Our Digital Selves: An Honest Appraisal


Not all topics of conversation are created equally, at least through the lens of social media, according to a recent survey on digital identity. People readily share their thoughts on their race/ethnic background, traditions/rituals, community and pop culture but tend to steer clear of taboo topics, including politics, economics and religion. For most social media platforms, at least 70% of people indicated that they are  mostly “very honest” or “somewhat honest” in what they express online, rarely “not very honest” and never “dishonest.”

But one consideration here is the concept of honesty vs. forthcoming-ness. Someone who does not mark “very honest” for, say, “economic situation,” may feel that way because they choose not to disclose that information. They’re not being dishonest — they just prefer to stay mum on certain topics.  On reflection, a  further distinction between these concepts of honesty vs. disclosure in the survey would have been beneficial.

Here’s more of the nitty-gritty:

Survey Question/Prompt: To what extent on [insert social media type] are you honest of your views on [insert topic]:

The number in parentheses denotes the range in the number of respondents for the various topics. For the topic “Economic situation”, for example, 55 people marked an answer, whereas 78 marked an answer for “Traditions/rituals” and 101 for “Family.”

Facebook (55-101):

honesty fb topics

Not only do people indicate they’re not very honest about politics, economics and religion, they don’t even like to talk about it. These areas received the least amount of attention with the lowest participation rates, mostly across all forms of social media. “Work situation” was another taboo topic people avoided.

Instagram (13-39):

honesty insta topics

Twitter (11-18):

honesty twitter topics

“Religion” above is the only data set that received a 100% “very honest” response, although it had Twitter’s lowest number of respondents, with only 11.

LinkedIn (7-42):

honesty LI topics

YouTube (8-17):

honesty YT topics


On the topic of honesty in social media, what about language expression? Do people express what they want to say the way they’d normally say it in person?

Survey Question/Prompt: How often do you express your language (specifically your word choice, not your language type such as Japanese, English, Spanish, etc.) on Facebook, for example, as you would in-person? A person who always writes “y’all” and “howdy” on Facebook posts because that’s how they speak in person would select the option “I always express my language the same way as I do in-person.”


language expression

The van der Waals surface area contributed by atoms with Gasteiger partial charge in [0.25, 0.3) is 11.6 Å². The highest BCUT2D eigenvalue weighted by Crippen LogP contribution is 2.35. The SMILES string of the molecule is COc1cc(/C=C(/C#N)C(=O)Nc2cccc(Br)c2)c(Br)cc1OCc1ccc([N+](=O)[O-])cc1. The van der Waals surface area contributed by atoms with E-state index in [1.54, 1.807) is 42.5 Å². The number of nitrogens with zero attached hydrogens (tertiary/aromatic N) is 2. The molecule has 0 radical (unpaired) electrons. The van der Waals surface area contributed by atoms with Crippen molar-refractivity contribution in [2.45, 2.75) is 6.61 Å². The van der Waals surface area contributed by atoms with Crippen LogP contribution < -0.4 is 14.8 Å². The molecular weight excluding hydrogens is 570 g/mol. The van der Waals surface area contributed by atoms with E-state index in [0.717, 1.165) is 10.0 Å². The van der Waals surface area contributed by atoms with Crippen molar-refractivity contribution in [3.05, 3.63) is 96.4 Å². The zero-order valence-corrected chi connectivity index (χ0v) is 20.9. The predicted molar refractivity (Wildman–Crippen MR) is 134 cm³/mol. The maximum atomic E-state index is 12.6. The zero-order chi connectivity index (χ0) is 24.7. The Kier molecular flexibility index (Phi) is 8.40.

Here’s some of the feedback from respondents:

“I am more formal on Facebook because it is public, I would never talk normally like this one-on-one.”

”I always try to clean up my language on social media honestly. In Louisiana we don’t talk the same way we type.”

“I use LinkedIn purely for professional reasons. My language is therefore less casual and less like the typical language I would use in person.”

Dr. Russell Belk, of York University in Toronto, wrote an excellent piece titled “Extended Self in a Digital World.” I spoke to him recently on this topic, and he pointed out the notion of the “disinhibition effect:”

“People can say things online because of a sort of ‘disinhibition effect,’ that they might not say certain things face-to-face, so I think we get maybe better feedback or at least offhand feedback than what people might get than if they’re face-to-face…looking someone in the eye, it’s more difficult to tell them something that’s slightly derogatory…”

Survey feedback corroborates this:

“On FB, I don’t care who gets offended but in “real life” face to face, I worry that I will hurt someone’s feelings.”

At this point, we can already see that a filter exists when it comes to how culture and identity is expressed. It varies for people on what areas those are, but generally people are comfortable sharing information regarding their race/ethnic background, traditions/rituals, pop culture, science/technology issues and hobbies. They tend to be more reserved when it comes to politics, economics and religion. When we’re engaging with others, either in a casual, friendly manner or in a more formal way (say, we use social media as a tool to explore cultural representation), the limitations of our online identities become more evident; so too should our interpretations.

To read the first post on this survey, visit:

#1 Our Digital Selves: Mapping the Mosaic: This covers survey demographics, frequency of usage and how people use various forms of social media.

Our Digital Selves: Mapping the Mosaic


Our lives, the mosaic made of the fractured parts that paint the portrait whole, no doubt include the digital spaces within which we increasingly inhabit. Consider for a moment anthropologist Clifford Geertz: